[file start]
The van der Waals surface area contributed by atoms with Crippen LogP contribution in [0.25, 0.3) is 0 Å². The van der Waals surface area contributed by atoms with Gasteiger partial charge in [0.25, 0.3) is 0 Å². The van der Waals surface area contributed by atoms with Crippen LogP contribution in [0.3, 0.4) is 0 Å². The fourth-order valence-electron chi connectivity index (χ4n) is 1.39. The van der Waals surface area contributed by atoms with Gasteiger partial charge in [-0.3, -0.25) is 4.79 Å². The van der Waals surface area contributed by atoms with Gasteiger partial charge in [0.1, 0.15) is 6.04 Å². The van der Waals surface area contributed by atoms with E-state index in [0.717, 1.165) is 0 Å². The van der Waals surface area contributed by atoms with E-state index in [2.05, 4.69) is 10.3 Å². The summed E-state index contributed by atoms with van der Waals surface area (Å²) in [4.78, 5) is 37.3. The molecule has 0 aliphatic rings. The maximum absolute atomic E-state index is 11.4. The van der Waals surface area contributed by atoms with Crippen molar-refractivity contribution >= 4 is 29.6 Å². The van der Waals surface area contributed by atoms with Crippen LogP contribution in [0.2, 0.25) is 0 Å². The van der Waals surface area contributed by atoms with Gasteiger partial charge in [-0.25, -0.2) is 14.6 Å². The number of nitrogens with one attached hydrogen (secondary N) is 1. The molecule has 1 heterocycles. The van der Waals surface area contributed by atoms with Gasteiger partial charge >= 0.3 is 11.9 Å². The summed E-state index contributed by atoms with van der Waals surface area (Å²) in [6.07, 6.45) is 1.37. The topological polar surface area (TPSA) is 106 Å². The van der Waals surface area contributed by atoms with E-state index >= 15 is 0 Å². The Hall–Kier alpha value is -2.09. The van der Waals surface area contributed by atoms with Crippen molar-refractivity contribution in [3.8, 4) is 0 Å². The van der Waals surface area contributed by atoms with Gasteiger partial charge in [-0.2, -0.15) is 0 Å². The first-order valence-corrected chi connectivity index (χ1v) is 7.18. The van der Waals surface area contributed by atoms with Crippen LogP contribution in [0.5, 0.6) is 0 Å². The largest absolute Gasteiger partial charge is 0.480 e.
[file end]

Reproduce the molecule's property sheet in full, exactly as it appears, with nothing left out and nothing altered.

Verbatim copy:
The van der Waals surface area contributed by atoms with Crippen LogP contribution in [0.25, 0.3) is 0 Å². The van der Waals surface area contributed by atoms with Gasteiger partial charge in [0.25, 0.3) is 0 Å². The van der Waals surface area contributed by atoms with Crippen LogP contribution in [0.3, 0.4) is 0 Å². The fourth-order valence-electron chi connectivity index (χ4n) is 1.39. The van der Waals surface area contributed by atoms with Gasteiger partial charge in [-0.3, -0.25) is 4.79 Å². The van der Waals surface area contributed by atoms with Gasteiger partial charge in [0.1, 0.15) is 6.04 Å². The van der Waals surface area contributed by atoms with E-state index in [0.717, 1.165) is 0 Å². The van der Waals surface area contributed by atoms with E-state index in [2.05, 4.69) is 10.3 Å². The summed E-state index contributed by atoms with van der Waals surface area (Å²) in [4.78, 5) is 37.3. The molecule has 0 aliphatic rings. The maximum absolute atomic E-state index is 11.4. The van der Waals surface area contributed by atoms with Crippen molar-refractivity contribution >= 4 is 29.6 Å². The van der Waals surface area contributed by atoms with Crippen LogP contribution in [0.2, 0.25) is 0 Å². The van der Waals surface area contributed by atoms with Gasteiger partial charge in [-0.25, -0.2) is 14.6 Å². The number of nitrogens with one attached hydrogen (secondary N) is 1. The molecule has 1 heterocycles. The van der Waals surface area contributed by atoms with Gasteiger partial charge >= 0.3 is 11.9 Å². The summed E-state index contributed by atoms with van der Waals surface area (Å²) in [6.07, 6.45) is 1.37. The topological polar surface area (TPSA) is 106 Å². The van der Waals surface area contributed by atoms with E-state index >= 15 is 0 Å². The Hall–Kier alpha value is -2.09. The van der Waals surface area contributed by atoms with Crippen molar-refractivity contribution in [3.8, 4) is 0 Å². The van der Waals surface area contributed by atoms with Gasteiger partial charge in [-0.2, -0.15) is 0 Å². The first-order valence-corrected chi connectivity index (χ1v) is 7.18. The van der Waals surface area contributed by atoms with Crippen LogP contribution in [0.5, 0.6) is 0 Å². The largest absolute Gasteiger partial charge is 0.480 e.